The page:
The rugby league community in New Zealand and worldwide is mourning the loss of one of the Kiwis’ greatest and most unique players, a Pasifika and Māori sporting icon and a beloved character, following the passing of Olsen Filipaina, aged 64.
Filipaina was admitted to hospital with a stomach infection on January 13, exacerbating a long-standing kidney problem. He died on February 10th in Sydney, surrounded by family.
‘The Big O’ scored 108 points in 29 Tests for the Kiwis from 1977-86 and was inducted as a NZRL Legend of League in 2007. But the bare figures and accolades tell only a small part of the blockbusting, trail-blazing centre/five-eighth’s story
Filipaina’s career is framed by his world-beating performances for New Zealand against Great Britain in 1984 and Australia in 1985, but his decade on the international stage is strewn with crowd-pleasing highlights. Meanwhile, idol status at grassroots club level with a pair of Hawks outfits – Auckland’s Mangere East and Ryde-Eastwood in Sydney – bookended eight seasons in the NSWRL premiership, where his brilliance flashed brightly but infrequently, with crusty Australian coaches unable to effectively harness and utilise his dynamic talents.
Born in Kaikohe to a Samoan father and Māori (Ngāpuhi, Ngāti Hāmoa) mother, Olsen moved to South Auckland with his family as a young boy and rose through fledgling Mangere East’s ranks. An inspired spectator in 1971 as New Zealand powered to a stunning 24-3 victory over Australia at a muddy Carlaw Park, a ground he would dominate on countless occasions over the next 15 years, Filipaina captained the Schoolboy Kiwis the following season.
Filipaina’s explosive performances and prolific tryscoring for Mangere East garnered a debut for Auckland in 1976. A Kiwis call-up quickly followed – just a month after his 20th birthday – at the 1977 World Cup, selected at centre for the matches against Australia and Great Britain, as well as featuring in Auckland’s remarkable ‘Grand Slam’ achievement, where the provincial side beat Australia, Great Britain and France in the space of 17 days.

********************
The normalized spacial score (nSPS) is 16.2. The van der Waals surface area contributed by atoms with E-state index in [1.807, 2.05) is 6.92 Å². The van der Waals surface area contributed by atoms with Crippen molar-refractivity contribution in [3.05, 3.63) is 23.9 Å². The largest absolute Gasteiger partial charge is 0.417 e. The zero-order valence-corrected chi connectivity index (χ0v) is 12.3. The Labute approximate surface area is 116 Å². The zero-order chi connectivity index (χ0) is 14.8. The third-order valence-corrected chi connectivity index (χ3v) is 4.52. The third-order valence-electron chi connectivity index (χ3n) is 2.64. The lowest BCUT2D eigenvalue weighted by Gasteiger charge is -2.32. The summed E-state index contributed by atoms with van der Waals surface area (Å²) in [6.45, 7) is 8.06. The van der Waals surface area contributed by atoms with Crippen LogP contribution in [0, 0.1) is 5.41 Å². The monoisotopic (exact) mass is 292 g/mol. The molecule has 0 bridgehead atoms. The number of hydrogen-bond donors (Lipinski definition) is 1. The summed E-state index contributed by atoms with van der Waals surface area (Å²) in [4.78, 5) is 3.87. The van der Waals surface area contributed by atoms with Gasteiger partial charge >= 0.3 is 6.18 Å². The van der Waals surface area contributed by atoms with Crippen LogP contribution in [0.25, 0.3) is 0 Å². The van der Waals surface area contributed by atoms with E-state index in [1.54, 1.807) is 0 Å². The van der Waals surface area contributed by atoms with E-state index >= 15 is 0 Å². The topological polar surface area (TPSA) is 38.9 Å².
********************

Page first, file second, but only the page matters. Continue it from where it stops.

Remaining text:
On a 1978 tour of Australia that produced few highlights, Filipaina’s blistering form was a vivid silver lining. He starred against the incomparable centre pairing of Steve Rogers and Mick Cronin, before scoring three tries in the Kiwis’ 30-21 victory in their maiden Test match against Papua New Guinea at Port Moresby. The tyro was named New Zealand’s Player of the Year.
Filipaina’s genius lit up the 1979 season, scoring a staggering 261 points for Mangere East (25 tries, 93 goals), nine tries in 10 games for Auckland, and a try and five goals in the Kiwis’ series loss to the touring Great Britain Lions.
Boasting remarkable pace and agility for a player with such an imposing frame, a trademark bump that rebuffed myriad defenders and a crafty kitbag of skills – included a phenomenal penchant for a chip-and-regather – Filipaina was an attacking freak. Stadium-shaking defence somewhat belied his gentle, shy nature but completed the picture of one of the era’s great entertainers and game-breakers.
Balmain belatedly lured Filipaina across the Tasman in 1980. He spent five seasons with the Tigers, moved to Eastern Suburbs for a one-year stint in 1985 and played two seasons at North Sydney. Filipaina played 109 first-grade games (scoring 21 tries and 128 goals) but was regularly relegated to reserve grade, a convenient scapegoat for under-pressure and impatient coaches ill-equipped to let his talents flourish.